Ten Facts You Should Know About California’s Unemployment Insurance Program

1. Every day, California's Employment Development Department pays out, on average, $80 million in unemployment insurance checks. They paid over $20 billion in benefits in 2009. The UI program is our state’s frontline defense for our state’s economic recovery.

2. Over 1.4 million laid off Californians depend on their UI benefits on any day. The number of claims processed by EDD nearly doubled from 2008 to 2009.

3. With such high need for services, there is no Director appointed to the EDD. Patrick Henning retired in December 2009. It is shocking that the Governor has appointed no leader to this highly important position.

4. With unemployment at 12.5%, EDD’s infrastructure is falling apart. Laid off workers must call dozens of times before they can get through on the phone lines.

5. No one at EDD”s one-stop offices can help with unemployment insurance claims. Laid off workers may be able to find job services, training information, and job listings at the one-stops. But, if they have a UI question, they are pointed to a phone.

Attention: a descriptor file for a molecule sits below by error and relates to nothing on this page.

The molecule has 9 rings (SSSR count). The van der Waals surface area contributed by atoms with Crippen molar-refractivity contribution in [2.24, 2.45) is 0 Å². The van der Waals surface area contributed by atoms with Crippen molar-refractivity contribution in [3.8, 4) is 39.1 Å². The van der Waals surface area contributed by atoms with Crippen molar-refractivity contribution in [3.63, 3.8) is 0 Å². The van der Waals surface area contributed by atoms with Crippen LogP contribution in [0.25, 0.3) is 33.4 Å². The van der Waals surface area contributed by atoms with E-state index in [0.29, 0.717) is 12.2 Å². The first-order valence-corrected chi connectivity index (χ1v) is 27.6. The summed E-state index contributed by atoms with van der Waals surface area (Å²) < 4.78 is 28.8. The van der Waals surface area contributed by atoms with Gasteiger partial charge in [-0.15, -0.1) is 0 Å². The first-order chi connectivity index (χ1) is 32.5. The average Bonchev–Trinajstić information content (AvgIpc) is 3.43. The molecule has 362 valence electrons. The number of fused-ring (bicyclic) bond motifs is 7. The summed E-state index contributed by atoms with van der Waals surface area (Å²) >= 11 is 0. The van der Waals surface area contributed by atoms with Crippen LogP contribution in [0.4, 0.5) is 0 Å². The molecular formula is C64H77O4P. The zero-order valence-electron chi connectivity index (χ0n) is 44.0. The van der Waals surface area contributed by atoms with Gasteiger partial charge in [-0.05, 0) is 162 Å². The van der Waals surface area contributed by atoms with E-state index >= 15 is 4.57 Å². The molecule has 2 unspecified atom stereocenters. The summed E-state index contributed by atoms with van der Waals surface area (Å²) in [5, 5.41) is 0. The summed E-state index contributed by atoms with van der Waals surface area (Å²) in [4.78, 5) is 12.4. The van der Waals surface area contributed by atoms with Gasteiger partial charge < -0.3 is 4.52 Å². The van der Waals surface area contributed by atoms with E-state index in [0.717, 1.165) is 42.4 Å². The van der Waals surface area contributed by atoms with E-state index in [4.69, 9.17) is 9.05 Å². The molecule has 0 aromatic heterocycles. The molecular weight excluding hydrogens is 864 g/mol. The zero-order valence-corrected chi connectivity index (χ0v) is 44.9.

6. The EDD computer system is built on COBOL, the oldest computer language that few use anymore and the computer system is from the 1950s.

7. EDD workers, represented by SEIU Local 1000, have been furloughed, even though their positions are 100% funded by the federal government. No state funds are saved by furloughs at EDD.

8. Furlough isn’t quite right. EDD is under “self-directed” furlough. Which means you work five days a week and bank a furlough day that you must use by the end of 2011 or lose it. And your pay is cut 15%.

9. Because of the high service demand, EDD workers are working overtime on Saturdays. From February – October 2009, EDD staff earned nearly $30 million in overtime pay.

10. The final dagger in our UI program – we’ve borrowed $8 billion from the federal government to pay for our UI benefits. Our UI trust fund is flat broke because we have the lowest tax base and tax rate in the country. If we don’t repay our federal loan by the end of 2011, we must pay interest on all of it. More on this issue in future postings.